Tolita Culture/ MAAC Museo/Guayaquil, Ecuador

Ok – Back to the present!   Immersion in nature is a good choice for these extended Covid times.   There seems to be an acceleration of ‘back to normal’ lifestyles – which concerns me.   We, as a species, are weary of being proactive against the invisible enemy.  We yearn to attend events, sing in collective harmony, bask in traditions that are comforting and familiar.   Most of us ponder the events of the past year and hope to emerge from this virus-tainted chapter of life. Do we resume our previous patterns and behavior after this extended pause?  Have we grown wiser, more sensitive?

While many celebrate Thanksgiving, others reflect on the loss of loved ones.  Some are battling their own health challenges.   A good friend and his family are presently ‘sweating out’ Covid infections even though they were vaccinated.  They feel that the vaccinations will buffer them from what could be a worst-case scenario, but I will be relieved when they are all well again.  The virus continues to play the role of a Trojan Horse, and we should all remember to remain cautious.

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“Step into My World” – Museo Portoviejo –  Ecuador

October 2021 – April 2022

Some visitors tested the app on the banner that anchors the first flight of stairs at the museo.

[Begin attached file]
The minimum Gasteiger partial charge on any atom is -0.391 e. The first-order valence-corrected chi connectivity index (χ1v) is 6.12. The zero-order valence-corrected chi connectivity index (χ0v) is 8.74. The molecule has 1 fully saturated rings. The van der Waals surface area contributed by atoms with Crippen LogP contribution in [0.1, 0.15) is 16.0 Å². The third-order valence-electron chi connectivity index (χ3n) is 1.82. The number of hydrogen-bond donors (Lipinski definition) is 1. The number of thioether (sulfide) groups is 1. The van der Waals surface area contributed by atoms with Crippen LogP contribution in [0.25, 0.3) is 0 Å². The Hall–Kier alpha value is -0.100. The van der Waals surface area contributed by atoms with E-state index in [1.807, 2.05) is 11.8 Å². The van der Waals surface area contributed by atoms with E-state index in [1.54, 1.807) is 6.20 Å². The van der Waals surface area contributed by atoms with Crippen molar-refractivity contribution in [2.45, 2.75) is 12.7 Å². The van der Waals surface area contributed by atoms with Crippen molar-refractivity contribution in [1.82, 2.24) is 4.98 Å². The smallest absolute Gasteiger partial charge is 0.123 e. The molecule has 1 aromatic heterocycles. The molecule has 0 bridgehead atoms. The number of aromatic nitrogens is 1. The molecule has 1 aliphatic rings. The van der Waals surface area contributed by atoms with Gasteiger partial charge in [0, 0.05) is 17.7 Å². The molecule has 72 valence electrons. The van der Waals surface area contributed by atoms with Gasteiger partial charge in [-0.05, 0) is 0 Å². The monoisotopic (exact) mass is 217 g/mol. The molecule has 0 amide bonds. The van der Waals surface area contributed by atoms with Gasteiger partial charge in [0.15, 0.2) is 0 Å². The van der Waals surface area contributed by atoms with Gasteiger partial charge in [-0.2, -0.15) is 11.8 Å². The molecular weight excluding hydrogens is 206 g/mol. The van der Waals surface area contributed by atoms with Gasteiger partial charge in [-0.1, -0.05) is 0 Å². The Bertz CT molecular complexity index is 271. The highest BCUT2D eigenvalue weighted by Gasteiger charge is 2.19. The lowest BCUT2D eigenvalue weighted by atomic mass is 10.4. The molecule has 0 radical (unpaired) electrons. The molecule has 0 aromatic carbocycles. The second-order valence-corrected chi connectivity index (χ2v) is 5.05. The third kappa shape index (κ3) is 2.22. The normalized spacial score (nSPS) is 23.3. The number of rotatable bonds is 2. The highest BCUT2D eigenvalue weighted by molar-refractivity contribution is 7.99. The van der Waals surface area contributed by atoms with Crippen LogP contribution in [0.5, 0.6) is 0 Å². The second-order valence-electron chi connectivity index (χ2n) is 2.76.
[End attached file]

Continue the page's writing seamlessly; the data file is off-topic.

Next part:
The unexpected egret tracks make people smile.

Sometimes our attempts fail for spacing the visitors.

After activating the Artivive app, these visitors were asked to aim their phones at Carlos Wellington’s shirt … and augmented reality leaped into their world.

“Como John James Audubon *, estoy retratando mi amado mundo natural, uno que espero capturar y compartir con otros antes de que los humanos hayan destruido este frágil ecosistema.

Like John James Audubon*, I am painting my beloved natural world, one that I hope to capture and share with others before humans have destroyed this fragile ecosystem.”  – Lisa Brunetti

Between visitors at the museum, I add watercolor to the prints of some of the drawings. (Common Tody Flycatcher)

The whimsical iguana remains a favorite. The people stare in wonder as the image changes to an iguana holding that same pose, then bobbing its head in classic iguana style.

The balsa tree trunk on the left anchors the final painting before the show weans to Giovanni’s section.  The portrait captures the tree’s essence when it seemed to exist solely for my personal viewing pleasure. Many people requests poses here.

Every so often a few people from the museum duck into the gallery for a quiet meeting. Sights like this warm my heart and also make me thankful.